Madhesis: A Political Force in the Making?
By- K Yhome
ORF, New Delhi, 5 July 2006
Redrawing a new Nepal would be tougher than perceived. As Nepal struggles to find a solution to the decade-old Maoist problem, voices, hitherto unheard, are emerging in the wake of the democratic space created by the ‘April Revolution’ or the ‘Jan Andolan’. At a time when Nepal prepares itself for major social and political restructuring, on 2 June 2006, the Loktrantrik Madhesi Alliance or Democratic Madhesi Alliance (DMA) began a week-long ‘Gherao programme’ to highlight their plight. The DMA is a united platform of various Madhesi groups. The aim of the DMA is to ensure that Madhesis are not left out in the process of building a new Nepal. Until now the Madhesis had been fighting against ‘injustice’ under the aegis of various organizations and political parties that included the Terai Congress, the Nepal Sadbhavana Party (Anandi Devi) and Nepal Sadbhavana Party (Mandal) among others. Of the many ‘minority’ ethnic groups of Nepal, the Madhesis have put forward their demands before the government more strongly after the Revolution. An understanding of Madhesis and their demands is integral to understanding what is at stake in Nepal today.
The Madhesis of Nepal are the lowland people, occupying the strategic Terai belt bordering the Indian states of Bihar, Uttar Pradesh, West Bengal and Uttaranchal. They include different cultural and linguistic groups – Maithilis, Bhojpuris, Awadhis, Tharus, as also some smaller tribal groups. The Madhesis claim that they form 40-50 per cent of the total population of Nepal. Since the Madhesis occupy the most important lifeline of Nepal, it is obvious that activities in the Terai would have immense implications for Nepal. The domestic economy of Nepal depends overwhelmingly on this region that forms its industrial hub with more than 70-80 per cent of all industries located in the Terai, as also its agricultural bowl, producing more than 65 per cent of the nation’s foodgrains.
The Madhesi issue is as old as the emergence of Nepal’s democratic movement in 1950s; major grievance of that time was the imposition of Nepali as medium of education. In the mid-1970s and 80s, issues of citizenship and ‘work permit’ were the major problems for the Madhesis. For the last fifty years, they have been raising their voice against alleged ‘discrimination’ by the state, yet their problems remained unresolved. Their major demands continue to revolve around questions of citizenship and political participation. The DMA claims that even today five million Madhesis have been denied citizenship.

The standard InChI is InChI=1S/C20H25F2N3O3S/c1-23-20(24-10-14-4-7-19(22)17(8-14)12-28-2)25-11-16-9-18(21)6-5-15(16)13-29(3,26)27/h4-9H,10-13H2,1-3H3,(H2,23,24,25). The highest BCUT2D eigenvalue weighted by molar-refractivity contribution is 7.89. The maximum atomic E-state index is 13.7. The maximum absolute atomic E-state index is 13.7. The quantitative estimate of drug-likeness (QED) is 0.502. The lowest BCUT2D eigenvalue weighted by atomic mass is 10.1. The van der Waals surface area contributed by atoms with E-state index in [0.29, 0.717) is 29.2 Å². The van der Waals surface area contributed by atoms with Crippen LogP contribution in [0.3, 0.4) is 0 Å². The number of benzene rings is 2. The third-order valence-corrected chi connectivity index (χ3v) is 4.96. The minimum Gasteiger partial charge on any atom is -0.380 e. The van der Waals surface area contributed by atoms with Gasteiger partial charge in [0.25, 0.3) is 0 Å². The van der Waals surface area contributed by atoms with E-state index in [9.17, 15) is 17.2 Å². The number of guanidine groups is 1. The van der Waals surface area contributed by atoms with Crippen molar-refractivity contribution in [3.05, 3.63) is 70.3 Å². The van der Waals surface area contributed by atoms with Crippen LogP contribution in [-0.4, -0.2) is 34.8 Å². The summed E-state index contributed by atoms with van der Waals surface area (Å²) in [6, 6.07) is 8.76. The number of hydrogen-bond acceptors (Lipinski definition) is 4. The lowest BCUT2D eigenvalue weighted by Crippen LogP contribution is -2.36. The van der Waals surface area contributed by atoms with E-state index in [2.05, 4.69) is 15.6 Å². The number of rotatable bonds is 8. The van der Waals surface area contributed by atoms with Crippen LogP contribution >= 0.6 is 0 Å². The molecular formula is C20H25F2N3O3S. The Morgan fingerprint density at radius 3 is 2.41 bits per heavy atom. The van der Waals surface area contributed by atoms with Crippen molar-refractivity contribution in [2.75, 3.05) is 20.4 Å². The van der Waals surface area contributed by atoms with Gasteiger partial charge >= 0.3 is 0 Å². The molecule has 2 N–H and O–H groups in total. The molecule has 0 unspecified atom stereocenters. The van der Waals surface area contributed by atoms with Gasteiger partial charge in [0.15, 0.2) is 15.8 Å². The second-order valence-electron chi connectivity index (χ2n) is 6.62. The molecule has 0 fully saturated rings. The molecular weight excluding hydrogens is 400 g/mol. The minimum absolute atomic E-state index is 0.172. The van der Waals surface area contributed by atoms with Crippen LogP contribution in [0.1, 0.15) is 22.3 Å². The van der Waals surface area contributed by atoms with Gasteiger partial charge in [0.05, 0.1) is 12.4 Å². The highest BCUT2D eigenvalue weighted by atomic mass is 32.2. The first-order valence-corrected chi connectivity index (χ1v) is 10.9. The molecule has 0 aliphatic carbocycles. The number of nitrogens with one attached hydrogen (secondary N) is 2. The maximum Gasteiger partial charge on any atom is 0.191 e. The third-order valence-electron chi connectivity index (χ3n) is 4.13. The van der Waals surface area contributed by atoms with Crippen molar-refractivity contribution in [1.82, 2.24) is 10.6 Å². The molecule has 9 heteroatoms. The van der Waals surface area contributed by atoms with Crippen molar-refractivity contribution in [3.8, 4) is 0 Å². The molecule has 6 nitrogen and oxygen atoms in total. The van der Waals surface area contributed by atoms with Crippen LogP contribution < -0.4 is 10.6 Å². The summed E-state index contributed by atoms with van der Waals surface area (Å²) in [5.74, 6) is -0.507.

During the ongoing agitation, the demands the DMA has put forward include issuance of ‘citizenship to all stateless Madhesis before elections to the Constituent Assembly’ (CA), ‘Establishment of Federal, Democratic Republican political system’, ‘Proportional Representation for Madhesis in all state structures’, ‘Proportional Representation for Madhesis in the CA election’, and ‘Fresh Census on a scientific basis before elections to the CA.’ To concede to the Madhesi-specific demands, Nepal’s government may have to break its traditional apprehensions and narrowly defined ideologies and policies.
The Madhesis seem to have understood that this is the best moment to herald a better future for their people. Hence, the Madhesi leadership will make every effort to pressurize the government and ensure that their demands are realized in the new dispensation. They have, for the first time, garnered the courage to stage a gherao in the capital of Kathmandu. Such an occurance would have been unimaginable some years ago and an important reason for this change is the April Revolution. It is unclear whether all the Madhesis will stand united under the DMA banner until their demands are achieved. The schisms between various Madhesi groups have been a major handicap of the Madhesi movement in the past. Differences in terms of religion, caste, tribal groups and language were the major divisive elements. These divisions still remain the movement’s vulnerabilities. However, this does not make the movement a non-starter. Despite the many differences and divisions among them, one of the most important uniting factors that binds all the groups together is the sense of being ‘discriminated against’. The Madhesis’ strength also lies in the fact that this is the first time that they have come together under one Madhesi umbrella to stage a protest in Kathmandu. This suggests a realization by the Madhesi leadership of the weakness afflicting their movement so far. Another source of strength lies in the support they have received from other minority communities facing similar problems.
In the changed political context, the movement surely has the potential to carve out a space for the Madhesis in the new polity and in redefining Nepal’s political structure. At the same time, it is also one of several potential fissures that have arisen as a consequence of the Jan Andolan of April 2006.
Entry filed under: Reports.